AggreGate has an extensive support for alerting, which is one of the essential tools in modern monitoring systems. Alerts notify system operators when something goes wrong in any part of a distributed system. Without alerts, an operator would have to constantly go around the system and click devices just to make sure everything is OK. Alerts ensure operators notice what they should notice.
Every user has his own set of alerts, but alerts can also be shared. An alert comprises:
Every alert has one or more triggers defining when to raise it. These can be either event triggers or state triggers.
Each trigger may check one or more devices or resources, e.g. all devices in a group. Combined with the ability to set up multiple triggers per alert, this allows very flexible setup.
Event trigger is raised when an event of a certain type conforms to the trigger condition. This condition is flexibly configured by an expression, allowing complex checkings. For example, a vehicle monitoring system may generate an alert if the impact event received from a vehicle controller indicates that impact strength exceeds a threshold.
Event triggers have support for event correlation, allowing an alert to be activated by the event of one type and deactivated by the event of another type (correlated event).
Any event trigger may be configured to activate only if more than N matching events were raised within a certain time frame.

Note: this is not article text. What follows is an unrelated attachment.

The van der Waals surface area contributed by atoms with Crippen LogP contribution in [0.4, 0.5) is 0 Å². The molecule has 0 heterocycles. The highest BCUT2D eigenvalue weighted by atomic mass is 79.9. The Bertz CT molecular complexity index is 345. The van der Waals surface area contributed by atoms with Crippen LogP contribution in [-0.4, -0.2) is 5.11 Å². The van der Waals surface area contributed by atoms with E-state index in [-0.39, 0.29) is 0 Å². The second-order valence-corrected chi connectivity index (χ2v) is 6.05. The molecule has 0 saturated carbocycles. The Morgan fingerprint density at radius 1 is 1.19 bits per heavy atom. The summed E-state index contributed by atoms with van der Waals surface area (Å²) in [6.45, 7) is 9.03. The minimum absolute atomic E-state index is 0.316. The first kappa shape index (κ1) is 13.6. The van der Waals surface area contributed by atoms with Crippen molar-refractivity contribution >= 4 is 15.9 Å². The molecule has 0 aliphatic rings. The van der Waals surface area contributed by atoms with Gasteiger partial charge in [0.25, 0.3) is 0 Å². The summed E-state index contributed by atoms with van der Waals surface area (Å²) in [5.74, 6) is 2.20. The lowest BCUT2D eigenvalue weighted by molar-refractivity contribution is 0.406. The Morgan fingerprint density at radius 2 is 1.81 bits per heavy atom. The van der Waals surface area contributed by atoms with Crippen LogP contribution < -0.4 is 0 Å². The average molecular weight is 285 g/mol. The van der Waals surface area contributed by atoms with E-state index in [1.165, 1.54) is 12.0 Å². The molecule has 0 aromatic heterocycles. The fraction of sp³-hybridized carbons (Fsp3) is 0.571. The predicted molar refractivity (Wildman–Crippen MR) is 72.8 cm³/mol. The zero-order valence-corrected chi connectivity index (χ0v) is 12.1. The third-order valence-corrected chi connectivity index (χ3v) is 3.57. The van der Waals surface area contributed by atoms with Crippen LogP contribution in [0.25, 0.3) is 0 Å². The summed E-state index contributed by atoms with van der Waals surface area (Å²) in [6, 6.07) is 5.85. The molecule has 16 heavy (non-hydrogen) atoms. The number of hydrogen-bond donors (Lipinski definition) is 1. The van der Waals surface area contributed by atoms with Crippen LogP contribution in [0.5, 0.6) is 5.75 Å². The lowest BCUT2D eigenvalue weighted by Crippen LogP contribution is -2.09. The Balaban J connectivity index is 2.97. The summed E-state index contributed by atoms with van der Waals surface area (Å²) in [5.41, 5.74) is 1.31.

State trigger can either be raised in response to a certain state, or to any change in the state of whatever is being monitored. State trigger periodically checks a certain variable's value (also pointed by a custom expression).
State triggers have configurable hysteresis (deadband) time for activating the alert only if the condition lasts longer than a certain time. For example, a state trigger may raise an alert if the temperature rises over 120 degrees for more than 3 minutes. Separate rearming hysteresis is also supported.
Plus, state triggers support value flapping (frequent change) detection that is reported as a separate alert type.
Alert notifications inform operators about alert conditions and provide related information. Notification types include:
In addition, alert's corrective actions may implement any other notification schemes.
Once raised, an alert may remain active while its causing condition is in force or until an event correlated to the activation event is received. The server keeps global active alert list and tracks active instances associated with every resource and device. Active alerts with high priority are usually visualized on system overview dashboards.